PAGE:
13. Low-Temperature Growth of Well-Aligned β-Ga2O3 Nanowires from a Single-Source Organometallic Precursor (pages 545–549)

      K.-W. Chang and J.-J. Wu

      Version of Record online: 22 MAR 2004 | DOI: 10.1002/adma.200306299

      The growth of well-aligned Ga2O3 nanowires at low temperature (550 °C) is reported (see Figure). A single-source precursor of gallium acetylacetonate is employed as the reactant for the growth of the nanowires by a vapor–liquid–solid route. Structural characterization by X-ray diffraction and transmission electron microscopy reveals that the nanowires are preferentially oriented in the (2?01) direction.

    14. Radial Electromechanical Properties of Carbon Nanotubes (pages 549–552)

      C. Gómez-Navarro, P. J. de Pablo and J. Gómez-Herrero

      Version of Record online: 22 MAR 2004 | DOI: 10.1002/adma.200305678

      The radial electromechanical properties of carbon nanotubes have been measured. The electrical conductance of single-walled carbon nanotubes (SWNTs) as a function of the loading force and bias voltage applied by an atomic force microscope tip is reported (see Figure). An increase of the conductance due to the tip–SWNT electrical contact formation and a drop of the conductance at high loading forces due to radial molecule deformation are observed (see also inside front cover).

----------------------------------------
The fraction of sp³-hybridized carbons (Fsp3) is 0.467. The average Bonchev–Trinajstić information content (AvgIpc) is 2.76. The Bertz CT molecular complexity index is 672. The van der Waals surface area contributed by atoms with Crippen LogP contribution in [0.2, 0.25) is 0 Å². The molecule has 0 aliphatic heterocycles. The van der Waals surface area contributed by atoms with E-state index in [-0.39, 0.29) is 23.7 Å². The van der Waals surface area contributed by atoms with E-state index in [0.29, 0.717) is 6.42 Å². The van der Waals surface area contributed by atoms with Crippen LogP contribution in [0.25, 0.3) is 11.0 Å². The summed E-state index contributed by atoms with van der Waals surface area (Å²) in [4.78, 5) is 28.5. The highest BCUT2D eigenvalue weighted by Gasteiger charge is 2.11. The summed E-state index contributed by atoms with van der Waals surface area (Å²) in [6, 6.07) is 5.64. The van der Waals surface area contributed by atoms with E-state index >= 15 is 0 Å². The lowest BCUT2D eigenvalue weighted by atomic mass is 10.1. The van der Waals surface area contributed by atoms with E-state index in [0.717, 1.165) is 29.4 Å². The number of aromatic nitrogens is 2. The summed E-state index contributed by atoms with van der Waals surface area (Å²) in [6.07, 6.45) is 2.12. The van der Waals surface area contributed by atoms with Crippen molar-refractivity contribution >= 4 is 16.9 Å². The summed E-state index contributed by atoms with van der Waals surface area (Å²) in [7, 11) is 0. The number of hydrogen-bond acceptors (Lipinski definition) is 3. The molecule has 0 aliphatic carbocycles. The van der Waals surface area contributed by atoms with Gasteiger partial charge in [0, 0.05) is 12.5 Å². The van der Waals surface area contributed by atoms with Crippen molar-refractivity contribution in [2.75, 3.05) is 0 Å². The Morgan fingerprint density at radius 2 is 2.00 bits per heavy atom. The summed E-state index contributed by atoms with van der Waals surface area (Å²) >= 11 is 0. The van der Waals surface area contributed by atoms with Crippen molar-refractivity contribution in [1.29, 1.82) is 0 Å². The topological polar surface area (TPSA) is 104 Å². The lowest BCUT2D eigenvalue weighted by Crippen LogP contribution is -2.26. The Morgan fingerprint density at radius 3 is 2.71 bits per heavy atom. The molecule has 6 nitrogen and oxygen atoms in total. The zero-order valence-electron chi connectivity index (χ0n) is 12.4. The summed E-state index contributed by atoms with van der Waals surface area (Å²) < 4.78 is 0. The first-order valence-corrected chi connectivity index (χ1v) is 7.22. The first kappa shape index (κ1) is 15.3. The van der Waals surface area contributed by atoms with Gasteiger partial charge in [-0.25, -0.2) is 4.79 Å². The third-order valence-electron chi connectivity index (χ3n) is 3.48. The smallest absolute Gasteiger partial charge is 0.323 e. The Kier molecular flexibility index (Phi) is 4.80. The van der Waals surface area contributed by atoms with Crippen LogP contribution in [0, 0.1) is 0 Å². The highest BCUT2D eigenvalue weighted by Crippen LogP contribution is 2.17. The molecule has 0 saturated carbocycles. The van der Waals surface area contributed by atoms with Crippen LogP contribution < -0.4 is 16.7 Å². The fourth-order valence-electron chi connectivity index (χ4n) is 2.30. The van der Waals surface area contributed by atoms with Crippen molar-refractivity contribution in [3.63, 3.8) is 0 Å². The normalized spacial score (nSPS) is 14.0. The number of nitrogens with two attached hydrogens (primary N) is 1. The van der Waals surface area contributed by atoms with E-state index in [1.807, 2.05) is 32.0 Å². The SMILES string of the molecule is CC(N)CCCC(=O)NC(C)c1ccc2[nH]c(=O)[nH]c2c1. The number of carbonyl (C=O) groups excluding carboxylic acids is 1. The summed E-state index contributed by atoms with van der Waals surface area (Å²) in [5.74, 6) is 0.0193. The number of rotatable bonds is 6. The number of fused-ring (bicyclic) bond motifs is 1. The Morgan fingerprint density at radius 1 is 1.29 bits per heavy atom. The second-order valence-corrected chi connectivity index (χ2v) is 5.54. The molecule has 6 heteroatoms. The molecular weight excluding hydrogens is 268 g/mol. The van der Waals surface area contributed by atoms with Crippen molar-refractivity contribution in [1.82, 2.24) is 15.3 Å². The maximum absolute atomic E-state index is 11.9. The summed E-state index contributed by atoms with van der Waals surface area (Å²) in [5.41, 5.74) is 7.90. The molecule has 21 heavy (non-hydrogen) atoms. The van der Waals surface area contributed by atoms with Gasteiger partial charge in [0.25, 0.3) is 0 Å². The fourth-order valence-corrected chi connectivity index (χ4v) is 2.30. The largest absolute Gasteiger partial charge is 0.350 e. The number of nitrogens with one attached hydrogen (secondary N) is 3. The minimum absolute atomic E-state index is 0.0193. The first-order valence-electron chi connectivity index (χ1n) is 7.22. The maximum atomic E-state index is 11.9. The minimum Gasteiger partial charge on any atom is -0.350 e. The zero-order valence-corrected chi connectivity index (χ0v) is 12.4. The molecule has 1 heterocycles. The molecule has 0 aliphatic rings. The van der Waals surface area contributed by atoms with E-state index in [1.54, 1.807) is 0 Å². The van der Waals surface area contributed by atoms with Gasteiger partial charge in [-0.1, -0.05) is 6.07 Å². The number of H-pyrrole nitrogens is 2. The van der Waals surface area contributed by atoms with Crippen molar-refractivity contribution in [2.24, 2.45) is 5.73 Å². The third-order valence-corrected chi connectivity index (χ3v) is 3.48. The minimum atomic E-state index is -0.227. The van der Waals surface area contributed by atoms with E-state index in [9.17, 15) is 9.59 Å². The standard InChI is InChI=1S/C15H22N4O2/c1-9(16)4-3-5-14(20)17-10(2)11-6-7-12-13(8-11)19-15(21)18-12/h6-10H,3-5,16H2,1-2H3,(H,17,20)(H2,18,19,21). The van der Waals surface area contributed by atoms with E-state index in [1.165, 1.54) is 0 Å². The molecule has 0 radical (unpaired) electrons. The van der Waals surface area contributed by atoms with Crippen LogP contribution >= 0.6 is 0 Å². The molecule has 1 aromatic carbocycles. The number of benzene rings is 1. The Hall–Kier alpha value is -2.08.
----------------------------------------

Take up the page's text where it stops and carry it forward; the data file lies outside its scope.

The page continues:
15. New Composite Electrode Architecture and Improved Battery Performance from the Smart Use of Polymers and Their Properties (pages 553–557)

      D. Guy, B. Lestriez and D. Guyomard

      Version of Record online: 22 MAR 2004 | DOI: 10.1002/adma.200306075

      The smart use of polymers and their properties can be exploited to give new composite electrode architectures (see Figure) and improved battery performance. A new polymeric binder combination with controlled polymer-filler (carbon black) interactions is described. Composite electrodes based on this binder and Li1.1V3O8 display capacities that are up to twice as high as those obtained for a standard lithium battery electrode.

    16. Solution-Processable Red Phosphorescent Dendrimers for Light-Emitting Device Applications (pages 557–560)

      T. D. Anthopoulos, M. J. Frampton, E. B. Namdas, P. L. Burn and I. D. W. Samuel

      Version of Record online: 22 MAR 2004 | DOI: 10.1002/adma.200306095

      High efficiency, solution-processed electroluminescent devices are realized using two new red-light-emitting phosphorescent dendrimers (see Figure). By modulating the dendrimer architecture (changing the structure of the luminescent core), tuning of the emission spectra is demonstrated. Processability in organic solvents is achieved by incorporating the red-emitting cores into dendrimers with suitable surface groups and dendrons.

    17. Three-Dimensional Assembly of Polymer Microstructures at Low Temperatures (pages 560–564)

      Y. Yang, C. Zeng and L. J. Lee

      Version of Record online: 22 MAR 2004 | DOI: 10.1002/adma.200306159

      A low-temperature, low-pressure polymer bonding technique for three-dimensional assembly of microstructures (see Figure; scale bar 5 μm) based on carbon dioxide (CO2)-enhanced chain entanglement near the polymer surfaces is presented. The environmentally benign utilization of supercritical CO2 offers scope for the production of polymer-based biomedical applications and devices.